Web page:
https://en.wikipedia.org/wiki/Exponentiation#Iterated_functions https://en.wikipedia.org/wiki/Function_composition#Functional_powers https://calculus.subwiki.org/wiki/Higher_derivative

Why does exponentiation and iterated functions have similar notation as well as names? Are these two operations similar in any way? If yes, then what are some key points of differences and similarities between the two?

I'm aware of the fact that other notations for iterated functions exist too, but that doesn't seem to reason why the common notation for exponentiation is also the same for iterated functions as well as higher order derivatives.

  • $\begingroup$ Well, if you write function application without brackets, notationally it is exactly the same. $f f f f x = f^4 x$, whether juxtaposition means function application or multiplication. $\endgroup$
    – Zhen Lin
    Commented Dec 23, 2021 at 3:50

1 Answer 1


Mathematicians like compact notation for many reasons (ease of writing and pattern recognition being the most important ones).

Unfortunately, there are not that many compact ways of combining a number and a function. So if you are in an area where you need iterated functions frequently, why would you restrict yourself from using $f^n$ just because other parts of math use that notation for exponentiation (and vice versa)?

With a bit of experience, usually, no confusion will arise. For one, if you want to iterate a function, its domain and codomain need to agree, and if you want to exponentiate, the codomain needs to have some kind of multiplication. Often, only one of these will be the case and there is only one interpretation. In all other situations, context (and good surrounding text!) is key.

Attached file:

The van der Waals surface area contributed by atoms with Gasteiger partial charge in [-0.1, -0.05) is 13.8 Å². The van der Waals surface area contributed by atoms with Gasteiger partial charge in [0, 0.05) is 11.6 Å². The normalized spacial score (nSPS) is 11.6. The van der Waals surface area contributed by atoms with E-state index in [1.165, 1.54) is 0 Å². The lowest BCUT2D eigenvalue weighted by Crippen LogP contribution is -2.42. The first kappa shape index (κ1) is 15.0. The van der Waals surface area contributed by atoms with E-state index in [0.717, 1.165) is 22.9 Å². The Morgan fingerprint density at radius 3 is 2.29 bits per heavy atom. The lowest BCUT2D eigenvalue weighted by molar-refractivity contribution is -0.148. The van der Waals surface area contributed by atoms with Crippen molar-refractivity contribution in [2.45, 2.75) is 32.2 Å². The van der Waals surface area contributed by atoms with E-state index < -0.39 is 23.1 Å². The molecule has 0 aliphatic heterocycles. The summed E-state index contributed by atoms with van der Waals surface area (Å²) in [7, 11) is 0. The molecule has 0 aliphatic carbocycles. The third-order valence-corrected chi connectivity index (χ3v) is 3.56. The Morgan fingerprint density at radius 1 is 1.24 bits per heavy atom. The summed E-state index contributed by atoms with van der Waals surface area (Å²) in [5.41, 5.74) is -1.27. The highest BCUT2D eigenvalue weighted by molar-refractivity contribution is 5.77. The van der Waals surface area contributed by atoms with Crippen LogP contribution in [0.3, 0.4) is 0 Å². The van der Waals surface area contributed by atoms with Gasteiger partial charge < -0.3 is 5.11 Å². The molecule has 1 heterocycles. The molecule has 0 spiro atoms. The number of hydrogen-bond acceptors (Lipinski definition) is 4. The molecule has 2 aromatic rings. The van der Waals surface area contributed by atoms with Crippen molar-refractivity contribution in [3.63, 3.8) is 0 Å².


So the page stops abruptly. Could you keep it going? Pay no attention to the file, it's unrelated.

• $\begingroup$ Agreed, notation is the problem. Describing the context in such cases should help disambiguate b/w the two. I am curious to know, how does one distinguish between iteration and exponentiation in case of a function which satisfies both the conditions? Do they become one and the same in those cases? $\endgroup$ Commented Dec 24, 2021 at 5:16
  • 1
    $\begingroup$ The two are almost never the same, so you need to know which one it is. Again, in many cases only one interpretation even works. Then there are some examples where both would work but only one is common (e.g. $\sin^2 x$ is always $(\sin x)^2$); learning these comes with experience. If the right interpretation is not immediately obvious to the intended audience, the writing is bad. This happens. If you want to figure out what is meant in these cases, you have to look at the derivation or the use of the formula to find a place where only one interpretation works. $\endgroup$ Commented Dec 24, 2021 at 11:08

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